Visakhapatnam, Jan 3: Prime Minister Manmohan Singh today said his Government would take all steps to launch a new revolution in modern education, especially science education, to realise the country's development ambitions. ''We cannot afford to miss the bus nor can we afford to delay matters further," Dr Singh said, inaugurating the 95th Indian Science Congress at Andhra University, and invited the science community to participate in the new agenda of science and education in India.
''The time has come for action, and I assure you my highest personal commitment to such action,'' he said, and stressed the need for institutional, organisational and policy reforms, and extra investment in science education. Pointing out that climate change posed a great and new challenge to the country's developmental prospects and to the livelihood of those living on the edges, he said a model alternative to the western model of wasteful consumption and environmentally-harmful industrialisation should be adopted.
''... the world cannot walk down the path of environmentally harmful development (Carbon dioxide emmisions) that developed industrial economies have pursued thus far.... They must bear the greatest responsibility for correcting the damage,'' he said at the Congress whose theme was 'Knowledge-Based Society Using Environmentally Sustainable Science and Technology' He emphasised the need for improving the quality of data and analysis of available data, especially with regard to climate change.
''We need data on what is happening to the Himalayan glaciers.
Not just on what is happening on our side of the border but on the system as a whole.''
The Prime Minister listed five major areas for the application of modern science and technology on a war-footing, and suggested setting up of a monitoring group for each of them. The five areas are: Food production and use and conservation of scarce water resources; energy generation and utilisation; manufacturing technologies; mass transport systems; and building and construction technology.
On the energy security front, Dr Singh asked the scientific, technological and business communities to make a concerted effort to develop solar energy.
In a passing reference to nuclear energy, he said atomic energy can also make an important contribution to energy security in the long run.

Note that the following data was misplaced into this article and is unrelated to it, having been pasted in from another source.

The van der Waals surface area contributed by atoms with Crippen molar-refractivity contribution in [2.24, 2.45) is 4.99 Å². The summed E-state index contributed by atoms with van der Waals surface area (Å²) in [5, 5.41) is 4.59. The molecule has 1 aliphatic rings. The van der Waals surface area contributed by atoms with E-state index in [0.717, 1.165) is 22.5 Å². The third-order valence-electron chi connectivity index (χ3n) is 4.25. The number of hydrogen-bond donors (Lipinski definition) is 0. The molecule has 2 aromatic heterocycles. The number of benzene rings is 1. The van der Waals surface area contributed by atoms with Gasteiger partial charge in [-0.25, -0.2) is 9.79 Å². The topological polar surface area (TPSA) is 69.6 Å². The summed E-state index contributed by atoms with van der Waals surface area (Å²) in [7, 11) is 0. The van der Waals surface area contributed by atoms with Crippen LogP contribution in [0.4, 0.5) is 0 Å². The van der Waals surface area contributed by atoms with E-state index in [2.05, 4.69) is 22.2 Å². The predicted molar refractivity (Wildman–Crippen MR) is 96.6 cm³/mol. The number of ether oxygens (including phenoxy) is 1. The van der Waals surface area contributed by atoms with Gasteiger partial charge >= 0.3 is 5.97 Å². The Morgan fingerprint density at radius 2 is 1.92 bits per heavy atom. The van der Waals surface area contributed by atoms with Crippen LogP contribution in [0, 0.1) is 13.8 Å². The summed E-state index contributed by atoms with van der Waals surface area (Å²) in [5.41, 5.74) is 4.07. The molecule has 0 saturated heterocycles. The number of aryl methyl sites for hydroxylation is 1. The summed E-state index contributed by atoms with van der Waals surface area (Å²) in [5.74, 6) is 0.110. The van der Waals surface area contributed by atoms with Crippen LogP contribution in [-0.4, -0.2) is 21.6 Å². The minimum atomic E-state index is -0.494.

''It is this perspective which has led us to seek the removal of restrictive regimes which prevent India from participation in international trade in civilian nuclear materials, equipment and technologies,'' he said.
Regretting that many of the roads in urban areas provided no space for pedestrians or bicycle riders, he said such a situation must change.
''We need environment-friendly public transport solutions that are affordable by all,'' he said.
Reiterating his Government's commitment to investing ''much more'' in education, especially science education, he said disciple-specific education programmes would be launched in strategic sectors such as nuclear sciences and space sciences to capture talent at the ''plus two'' stage.
''At the last Science Congress I gave you my assurance that we are willing to increase the annual expenditure on science and technology from less than 1 per cent of our GDP to 2 per cent of our GDP in the next five years. This assurance stands.'' To attract the best and the brightest students to science, he said, the country needed an army of teachers, especially in basic sciences and mathematics.
''Shortage of good teachers is an immediate challenge,'' he added.
Later, Dr Singh presented the Indian Science Congress Association awards to eminent scientists, including M S Swaminathan and M G K Menon.
Science and Technology Minister Kapil Sibal, Andhra Pradesh Chief Minister Y S Rajasekhara Reddy and Prof R Ramamurthi, General President, 95th Indian Science Congress, also addressed the gathering.